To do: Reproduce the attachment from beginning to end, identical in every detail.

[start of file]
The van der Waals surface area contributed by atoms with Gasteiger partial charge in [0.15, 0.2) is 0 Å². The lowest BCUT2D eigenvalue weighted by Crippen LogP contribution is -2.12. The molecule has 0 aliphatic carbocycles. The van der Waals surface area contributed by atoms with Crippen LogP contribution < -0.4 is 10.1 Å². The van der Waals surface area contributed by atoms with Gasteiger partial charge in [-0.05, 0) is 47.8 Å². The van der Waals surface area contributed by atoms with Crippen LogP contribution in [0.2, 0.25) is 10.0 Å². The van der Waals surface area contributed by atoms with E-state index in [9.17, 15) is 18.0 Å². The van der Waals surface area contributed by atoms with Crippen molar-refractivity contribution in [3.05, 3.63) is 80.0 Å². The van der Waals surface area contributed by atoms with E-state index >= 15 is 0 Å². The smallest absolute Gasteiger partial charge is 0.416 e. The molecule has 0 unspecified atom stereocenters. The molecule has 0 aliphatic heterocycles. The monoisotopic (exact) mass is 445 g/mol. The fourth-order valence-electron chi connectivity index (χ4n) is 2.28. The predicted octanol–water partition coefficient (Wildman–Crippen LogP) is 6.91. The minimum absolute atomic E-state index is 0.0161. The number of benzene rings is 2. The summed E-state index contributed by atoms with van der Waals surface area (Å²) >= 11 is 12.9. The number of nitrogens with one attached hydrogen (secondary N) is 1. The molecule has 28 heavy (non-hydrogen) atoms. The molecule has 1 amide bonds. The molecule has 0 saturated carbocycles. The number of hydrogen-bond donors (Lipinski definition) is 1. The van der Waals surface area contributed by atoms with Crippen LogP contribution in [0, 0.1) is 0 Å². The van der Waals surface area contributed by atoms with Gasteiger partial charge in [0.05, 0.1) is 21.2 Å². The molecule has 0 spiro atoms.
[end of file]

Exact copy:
The van der Waals surface area contributed by atoms with Gasteiger partial charge in [0.15, 0.2) is 0 Å². The lowest BCUT2D eigenvalue weighted by Crippen LogP contribution is -2.12. The molecule has 0 aliphatic carbocycles. The van der Waals surface area contributed by atoms with Crippen LogP contribution < -0.4 is 10.1 Å². The van der Waals surface area contributed by atoms with Gasteiger partial charge in [-0.05, 0) is 47.8 Å². The van der Waals surface area contributed by atoms with Crippen LogP contribution in [0.2, 0.25) is 10.0 Å². The van der Waals surface area contributed by atoms with E-state index in [9.17, 15) is 18.0 Å². The van der Waals surface area contributed by atoms with Crippen molar-refractivity contribution in [3.05, 3.63) is 80.0 Å². The van der Waals surface area contributed by atoms with E-state index >= 15 is 0 Å². The smallest absolute Gasteiger partial charge is 0.416 e. The molecule has 0 unspecified atom stereocenters. The molecule has 0 aliphatic heterocycles. The monoisotopic (exact) mass is 445 g/mol. The fourth-order valence-electron chi connectivity index (χ4n) is 2.28. The predicted octanol–water partition coefficient (Wildman–Crippen LogP) is 6.91. The minimum absolute atomic E-state index is 0.0161. The number of benzene rings is 2. The summed E-state index contributed by atoms with van der Waals surface area (Å²) >= 11 is 12.9. The number of nitrogens with one attached hydrogen (secondary N) is 1. The molecule has 28 heavy (non-hydrogen) atoms. The molecule has 1 amide bonds. The molecule has 0 saturated carbocycles. The number of hydrogen-bond donors (Lipinski definition) is 1. The van der Waals surface area contributed by atoms with Crippen LogP contribution in [0, 0.1) is 0 Å². The van der Waals surface area contributed by atoms with Gasteiger partial charge in [0.05, 0.1) is 21.2 Å². The molecule has 0 spiro atoms.